Newborns

Newborns

Wednesday, December 14, 2011

Conflicted about Wolves

The Sacramento Bee reported last Sunday that a single grey wolf has migrated from northeastern Oregon (go to http://www.sacbee.com/2011/12/11/4114710/will-cry-of-the-wolf-return-to.html#storylink=misearch for the article).  This wolf, which descended from wolves that were reintroduced to the Northern Rockies in 1995, "could be in Yreka in two days," according to a California Department of Fish and Game official quoted in the article.  The last California wolf was killed in Trinity County in 1924.

I'm feeling conflicted about this development.  On the one hand, I love what I do for a living in part because I get to part of the natural world - I get to work outside in relatively wild habitat nearly every day.  I'm thrilled when I see wildlife - including the large predators that inhabit our area (mountain lions, black bears and coyotes).  On the other hand, I have a responsibility to care for my livestock - they depend on me for safety.  We use non-lethal methods of protecting our sheep from predators (electric fencing, livestock guardian dogs and llamas), which have so far proven very effective.  Despite our commitment to living with the predators in our environment, I would not hesitate to protect my sheep if I observed an actual predator attack.  (Note: the only sheep we've lost to predators were killed by a neighbor's dog - and we didn't have a guardian animal with the sheep at the time).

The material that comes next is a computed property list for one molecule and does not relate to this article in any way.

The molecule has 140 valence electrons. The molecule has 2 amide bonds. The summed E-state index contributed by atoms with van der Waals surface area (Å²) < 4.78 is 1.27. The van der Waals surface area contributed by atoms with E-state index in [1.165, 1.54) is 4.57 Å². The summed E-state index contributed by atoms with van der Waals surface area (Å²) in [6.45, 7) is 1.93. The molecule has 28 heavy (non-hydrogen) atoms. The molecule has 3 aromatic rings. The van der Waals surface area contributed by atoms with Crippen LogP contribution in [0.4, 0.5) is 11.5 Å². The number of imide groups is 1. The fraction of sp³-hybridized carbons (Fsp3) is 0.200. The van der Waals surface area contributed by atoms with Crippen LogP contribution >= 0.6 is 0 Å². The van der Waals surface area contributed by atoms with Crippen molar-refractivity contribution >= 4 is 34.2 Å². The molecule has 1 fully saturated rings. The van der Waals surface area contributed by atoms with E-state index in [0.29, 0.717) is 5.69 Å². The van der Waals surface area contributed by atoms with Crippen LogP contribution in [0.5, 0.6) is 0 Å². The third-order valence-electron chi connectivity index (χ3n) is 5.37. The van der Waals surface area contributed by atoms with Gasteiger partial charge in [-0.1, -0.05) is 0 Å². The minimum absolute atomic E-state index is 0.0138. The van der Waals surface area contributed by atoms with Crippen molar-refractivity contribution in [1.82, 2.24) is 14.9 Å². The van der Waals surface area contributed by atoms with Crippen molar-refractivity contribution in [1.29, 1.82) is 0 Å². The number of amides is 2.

Wolves are a different matter entirely.  I'll admit that I'd be thrilled to see one in the wild (from a distance!), but I'd also be extremely concerned for the safety of my animals.  I know sheep producers in the Rockies who have had livestock guardian dogs killed by wolves - coyotes and mountain lions generally won't attack a guardian dog.  I know other producers who have lost mature cows to wolves.

Wolves may also change the dynamic in terms of human relationships around ranching and rangelands in California.  In the last 10 years, we've made tremendous strides in finding common ground between environmentalists and ranchers.  The California Rangeland Conservation Coalition, for example, is a collection of ranchers, agency staff and environmentalists who are committed to protecting habitat by maintaining viable ranches on these lands.  In other states, wolves have proven to be a polarizing force politically.  I hope we have time to strengthen our relationships over the management of rangelands before for we must deal with the arrival of wolves in California.

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